Zoom sur Londres #1 : The story of the Foundling Museum
Written by Constance Kampfner on 2 mars 2020
Bonjour, je vous propose de rendre visite avec moi à Londres. À travers des mini-episodes, on vous illustre les multiples facettes de cette ville, ses lieux, son histoire, et ses habitants. Aujourd’hui, rendez-vous chez the Foundling Museum, ” le musée des enfants trouvés “.
A dix minutes de marche de la station d’Eurostar à St Pancras, dans un petit coin tranquille, se trouve the Foundling Museum. C’est une histoire fascinante que nous explique la directrice, Caro Howell.
Caro: The Foundling Museum tells the story of the Foundling Hospital, which was simultaneously the UK’s first children’s charity but also its first public art gallery. It was founded in 1739 to take in babies, who otherwise would have been abandoned on the streets of London.
In mainland Europe, from about the 13th century, foundling hospitals had been in existence. But they were run by the Catholic church. So of course, in Protestant England, there wasn’t that system in place.
The European model heavily inspired the London Foundling Hospital, but it had one crucial difference as Caro explains:
Caro: They wanted to have a system in place, whereby if the mother’s circumstance ever changed, she could come back and claim her baby.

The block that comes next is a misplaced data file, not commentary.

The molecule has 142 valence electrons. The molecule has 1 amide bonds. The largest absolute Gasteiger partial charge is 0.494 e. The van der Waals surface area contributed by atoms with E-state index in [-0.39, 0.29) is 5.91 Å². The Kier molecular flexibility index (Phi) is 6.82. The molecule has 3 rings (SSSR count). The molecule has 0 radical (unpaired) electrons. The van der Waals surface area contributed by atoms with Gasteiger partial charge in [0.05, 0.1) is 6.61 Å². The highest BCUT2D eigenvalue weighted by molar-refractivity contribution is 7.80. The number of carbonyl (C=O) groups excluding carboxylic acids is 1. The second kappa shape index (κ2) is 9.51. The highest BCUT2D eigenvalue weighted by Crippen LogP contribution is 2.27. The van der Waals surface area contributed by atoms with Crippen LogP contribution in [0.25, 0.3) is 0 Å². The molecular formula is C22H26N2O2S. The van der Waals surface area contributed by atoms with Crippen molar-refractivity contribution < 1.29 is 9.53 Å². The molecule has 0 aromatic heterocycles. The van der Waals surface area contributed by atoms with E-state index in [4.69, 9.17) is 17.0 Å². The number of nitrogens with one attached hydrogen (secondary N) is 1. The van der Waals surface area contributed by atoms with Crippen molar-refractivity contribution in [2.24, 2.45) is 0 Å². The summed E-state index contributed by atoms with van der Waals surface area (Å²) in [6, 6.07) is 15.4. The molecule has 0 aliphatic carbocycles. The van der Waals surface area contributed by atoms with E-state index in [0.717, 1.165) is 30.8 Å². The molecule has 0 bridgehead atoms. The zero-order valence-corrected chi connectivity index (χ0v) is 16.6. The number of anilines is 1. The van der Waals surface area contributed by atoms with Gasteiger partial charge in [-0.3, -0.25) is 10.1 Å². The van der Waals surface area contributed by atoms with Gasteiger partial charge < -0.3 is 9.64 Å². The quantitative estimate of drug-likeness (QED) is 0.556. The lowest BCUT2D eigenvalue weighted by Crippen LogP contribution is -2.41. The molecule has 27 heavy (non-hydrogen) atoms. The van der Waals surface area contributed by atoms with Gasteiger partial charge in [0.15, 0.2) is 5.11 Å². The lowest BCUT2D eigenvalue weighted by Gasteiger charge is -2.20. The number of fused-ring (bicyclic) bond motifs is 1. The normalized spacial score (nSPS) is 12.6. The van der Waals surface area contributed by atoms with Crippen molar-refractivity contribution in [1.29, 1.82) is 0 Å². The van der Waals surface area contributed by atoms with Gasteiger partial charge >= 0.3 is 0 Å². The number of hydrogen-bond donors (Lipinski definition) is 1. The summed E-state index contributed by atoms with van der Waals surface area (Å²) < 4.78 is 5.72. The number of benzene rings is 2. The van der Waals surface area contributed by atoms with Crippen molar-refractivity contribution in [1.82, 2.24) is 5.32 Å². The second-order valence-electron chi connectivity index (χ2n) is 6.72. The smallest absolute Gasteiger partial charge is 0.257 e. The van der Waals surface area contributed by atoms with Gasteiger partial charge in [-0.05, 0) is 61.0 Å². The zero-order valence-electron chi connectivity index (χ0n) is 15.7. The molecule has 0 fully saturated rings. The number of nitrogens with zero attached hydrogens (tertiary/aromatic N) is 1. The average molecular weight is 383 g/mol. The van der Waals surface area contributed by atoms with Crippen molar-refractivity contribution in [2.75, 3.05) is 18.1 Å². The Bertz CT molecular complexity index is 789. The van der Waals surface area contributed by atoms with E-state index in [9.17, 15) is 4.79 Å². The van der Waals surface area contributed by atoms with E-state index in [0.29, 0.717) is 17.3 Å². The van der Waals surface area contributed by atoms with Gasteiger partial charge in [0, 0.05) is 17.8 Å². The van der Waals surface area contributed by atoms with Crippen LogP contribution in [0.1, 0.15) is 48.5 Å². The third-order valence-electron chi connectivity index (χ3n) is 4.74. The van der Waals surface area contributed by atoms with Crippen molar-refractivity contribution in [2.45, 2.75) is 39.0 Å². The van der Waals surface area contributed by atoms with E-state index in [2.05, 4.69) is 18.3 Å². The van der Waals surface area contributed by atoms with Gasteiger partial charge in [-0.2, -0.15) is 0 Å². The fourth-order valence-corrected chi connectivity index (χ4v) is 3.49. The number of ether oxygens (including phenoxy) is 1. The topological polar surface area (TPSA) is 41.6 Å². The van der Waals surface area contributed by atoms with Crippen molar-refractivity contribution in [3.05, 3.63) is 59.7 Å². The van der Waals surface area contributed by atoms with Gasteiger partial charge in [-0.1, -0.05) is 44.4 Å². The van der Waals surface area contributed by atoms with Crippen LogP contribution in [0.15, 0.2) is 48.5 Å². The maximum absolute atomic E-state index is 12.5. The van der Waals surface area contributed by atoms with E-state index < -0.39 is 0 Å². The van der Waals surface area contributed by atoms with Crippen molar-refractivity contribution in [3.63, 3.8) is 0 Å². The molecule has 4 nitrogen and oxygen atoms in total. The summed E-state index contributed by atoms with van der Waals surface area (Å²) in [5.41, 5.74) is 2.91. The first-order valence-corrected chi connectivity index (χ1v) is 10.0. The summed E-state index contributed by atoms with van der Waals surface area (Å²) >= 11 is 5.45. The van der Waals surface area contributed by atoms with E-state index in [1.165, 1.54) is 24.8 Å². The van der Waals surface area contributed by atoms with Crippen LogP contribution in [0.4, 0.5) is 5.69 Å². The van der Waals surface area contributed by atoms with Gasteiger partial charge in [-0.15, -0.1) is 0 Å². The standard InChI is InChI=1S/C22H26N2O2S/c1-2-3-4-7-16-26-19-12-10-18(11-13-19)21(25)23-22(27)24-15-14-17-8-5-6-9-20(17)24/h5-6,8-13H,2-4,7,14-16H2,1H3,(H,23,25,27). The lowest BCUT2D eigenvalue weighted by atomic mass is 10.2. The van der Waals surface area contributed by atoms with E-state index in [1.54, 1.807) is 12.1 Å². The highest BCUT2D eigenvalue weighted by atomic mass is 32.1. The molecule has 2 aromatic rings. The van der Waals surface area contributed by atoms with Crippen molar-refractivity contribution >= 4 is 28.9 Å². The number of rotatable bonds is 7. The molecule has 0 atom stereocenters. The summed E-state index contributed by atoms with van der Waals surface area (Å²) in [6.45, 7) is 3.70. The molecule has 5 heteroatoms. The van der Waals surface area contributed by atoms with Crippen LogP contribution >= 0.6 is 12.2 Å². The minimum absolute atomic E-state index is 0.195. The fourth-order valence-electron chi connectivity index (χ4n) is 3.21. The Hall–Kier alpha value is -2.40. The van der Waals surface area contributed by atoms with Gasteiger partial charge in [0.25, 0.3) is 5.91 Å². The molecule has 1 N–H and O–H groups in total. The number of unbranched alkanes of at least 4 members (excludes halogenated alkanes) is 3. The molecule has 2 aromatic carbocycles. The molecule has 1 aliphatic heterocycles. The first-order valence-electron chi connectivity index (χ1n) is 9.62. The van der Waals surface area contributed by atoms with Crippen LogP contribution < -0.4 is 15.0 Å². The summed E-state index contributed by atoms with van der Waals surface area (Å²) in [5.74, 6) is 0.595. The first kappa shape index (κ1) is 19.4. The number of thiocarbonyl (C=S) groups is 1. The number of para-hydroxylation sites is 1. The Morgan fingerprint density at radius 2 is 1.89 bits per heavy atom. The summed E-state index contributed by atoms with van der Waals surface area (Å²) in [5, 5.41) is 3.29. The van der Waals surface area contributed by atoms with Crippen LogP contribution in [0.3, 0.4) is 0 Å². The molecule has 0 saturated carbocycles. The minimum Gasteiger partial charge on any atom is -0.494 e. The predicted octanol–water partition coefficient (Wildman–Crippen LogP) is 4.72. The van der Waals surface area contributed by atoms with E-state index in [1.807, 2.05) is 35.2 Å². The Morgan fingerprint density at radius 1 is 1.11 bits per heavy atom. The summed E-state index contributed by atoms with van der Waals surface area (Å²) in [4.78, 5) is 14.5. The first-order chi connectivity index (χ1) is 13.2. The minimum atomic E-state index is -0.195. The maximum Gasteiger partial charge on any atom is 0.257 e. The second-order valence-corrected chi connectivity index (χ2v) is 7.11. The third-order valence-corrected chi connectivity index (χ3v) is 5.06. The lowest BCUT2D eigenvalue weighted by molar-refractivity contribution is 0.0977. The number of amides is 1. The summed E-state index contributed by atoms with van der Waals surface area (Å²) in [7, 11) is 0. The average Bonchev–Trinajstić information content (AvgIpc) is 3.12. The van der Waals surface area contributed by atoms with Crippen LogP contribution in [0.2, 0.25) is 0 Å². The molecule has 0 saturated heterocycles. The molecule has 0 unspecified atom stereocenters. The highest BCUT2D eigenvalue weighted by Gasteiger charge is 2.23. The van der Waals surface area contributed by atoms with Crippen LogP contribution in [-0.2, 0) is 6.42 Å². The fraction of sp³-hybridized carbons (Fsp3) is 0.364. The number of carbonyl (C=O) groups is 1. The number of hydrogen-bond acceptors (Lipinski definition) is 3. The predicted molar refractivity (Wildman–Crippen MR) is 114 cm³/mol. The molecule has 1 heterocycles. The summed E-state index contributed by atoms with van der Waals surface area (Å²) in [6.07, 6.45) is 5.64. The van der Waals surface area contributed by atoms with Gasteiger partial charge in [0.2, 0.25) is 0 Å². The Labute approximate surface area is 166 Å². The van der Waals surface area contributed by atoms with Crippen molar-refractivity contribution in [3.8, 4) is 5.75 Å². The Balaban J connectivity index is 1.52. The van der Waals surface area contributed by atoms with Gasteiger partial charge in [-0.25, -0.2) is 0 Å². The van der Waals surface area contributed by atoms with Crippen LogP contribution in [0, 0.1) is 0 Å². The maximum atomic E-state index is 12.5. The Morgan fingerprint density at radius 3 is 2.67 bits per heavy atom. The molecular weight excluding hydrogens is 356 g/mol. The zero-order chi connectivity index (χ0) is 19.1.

All other foundling hospitals, up until then, relied on hatches or turn-tables; so mothers would place their babies in the hatch, ring a bell, and walk away, and they would never be able to discover what happened to their child.
Whereas at the Foundling Hospital in London, all she needed was to remember the date that she had left her baby, and to bring with her a little piece of fabric that had been cut from her baby’s clothes on admission.
That fabric was cut in half, and half was given to the mother, and half was pinned to the baby’s admission form. The fabrics could be matched up, and the identity of the baby could be discovered.
One upshot of that is that the archive of the Foundling Hospital contains the largest collection of 18th century textiles in this country. All these little scraps of fabric that very often would never have survived; it would have been worn until it fell to rags and was burnt.
The other thing that we have in the museum that visitors find very poignant… Mothers were asked to bring with them something small, that was individual to them, that would be a back-up. These little objects include hand-stitched objects, coins, tickets, gambling tokens…
In one of the Foundling Museum’s galleries, a painting from the Victorian era shows a mother coming to reclaim her three-year-old child. She’s clutching a huge box of toys.
But in reality, only a very small proportion of children were ever reclaimed. The tokens their mothers left behind are a reminder of this.
Caro: These are universal human emotions and pains and stories, that are unchanging. And that’s partly why I think visitors react so strongly, people’s emotions are so engaged in this museum. Because it doesn’t matter that 250 years have passed since a young woman left her baby and this small object, or this small piece of fabric.
For our visitors, men and women, young and old, parents and those without children, that fundamental human emotion, that drive, that desperation, but also love, it just rings through the centuries.
C’était Caro Howell, directrice du Foundling Museum: https://foundlingmuseum.org.uk/